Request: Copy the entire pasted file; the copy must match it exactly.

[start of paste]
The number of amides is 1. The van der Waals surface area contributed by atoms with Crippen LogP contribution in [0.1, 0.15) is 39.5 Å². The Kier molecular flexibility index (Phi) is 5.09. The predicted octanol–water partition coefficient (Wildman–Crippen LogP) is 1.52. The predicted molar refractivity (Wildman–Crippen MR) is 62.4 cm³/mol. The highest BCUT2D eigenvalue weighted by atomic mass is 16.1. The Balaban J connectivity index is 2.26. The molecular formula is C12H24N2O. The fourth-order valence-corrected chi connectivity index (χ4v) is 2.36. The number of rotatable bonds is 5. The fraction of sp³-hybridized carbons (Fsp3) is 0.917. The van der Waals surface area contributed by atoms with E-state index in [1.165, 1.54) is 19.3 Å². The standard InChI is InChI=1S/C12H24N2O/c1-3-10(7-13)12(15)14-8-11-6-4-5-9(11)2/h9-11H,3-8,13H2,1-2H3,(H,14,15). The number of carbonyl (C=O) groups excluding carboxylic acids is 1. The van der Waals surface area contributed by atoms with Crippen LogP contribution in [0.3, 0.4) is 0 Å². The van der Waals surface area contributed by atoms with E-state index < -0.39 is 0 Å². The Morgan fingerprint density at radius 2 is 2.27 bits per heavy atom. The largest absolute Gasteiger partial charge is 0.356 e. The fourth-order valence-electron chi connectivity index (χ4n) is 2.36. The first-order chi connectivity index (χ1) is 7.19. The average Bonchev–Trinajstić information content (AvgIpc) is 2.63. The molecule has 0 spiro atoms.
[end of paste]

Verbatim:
The number of amides is 1. The van der Waals surface area contributed by atoms with Crippen LogP contribution in [0.1, 0.15) is 39.5 Å². The Kier molecular flexibility index (Phi) is 5.09. The predicted octanol–water partition coefficient (Wildman–Crippen LogP) is 1.52. The predicted molar refractivity (Wildman–Crippen MR) is 62.4 cm³/mol. The highest BCUT2D eigenvalue weighted by atomic mass is 16.1. The Balaban J connectivity index is 2.26. The molecular formula is C12H24N2O. The fourth-order valence-corrected chi connectivity index (χ4v) is 2.36. The number of rotatable bonds is 5. The fraction of sp³-hybridized carbons (Fsp3) is 0.917. The van der Waals surface area contributed by atoms with E-state index in [1.165, 1.54) is 19.3 Å². The standard InChI is InChI=1S/C12H24N2O/c1-3-10(7-13)12(15)14-8-11-6-4-5-9(11)2/h9-11H,3-8,13H2,1-2H3,(H,14,15). The number of carbonyl (C=O) groups excluding carboxylic acids is 1. The van der Waals surface area contributed by atoms with Crippen LogP contribution in [0.3, 0.4) is 0 Å². The van der Waals surface area contributed by atoms with E-state index < -0.39 is 0 Å². The Morgan fingerprint density at radius 2 is 2.27 bits per heavy atom. The largest absolute Gasteiger partial charge is 0.356 e. The fourth-order valence-electron chi connectivity index (χ4n) is 2.36. The first-order chi connectivity index (χ1) is 7.19. The average Bonchev–Trinajstić information content (AvgIpc) is 2.63. The molecule has 0 spiro atoms.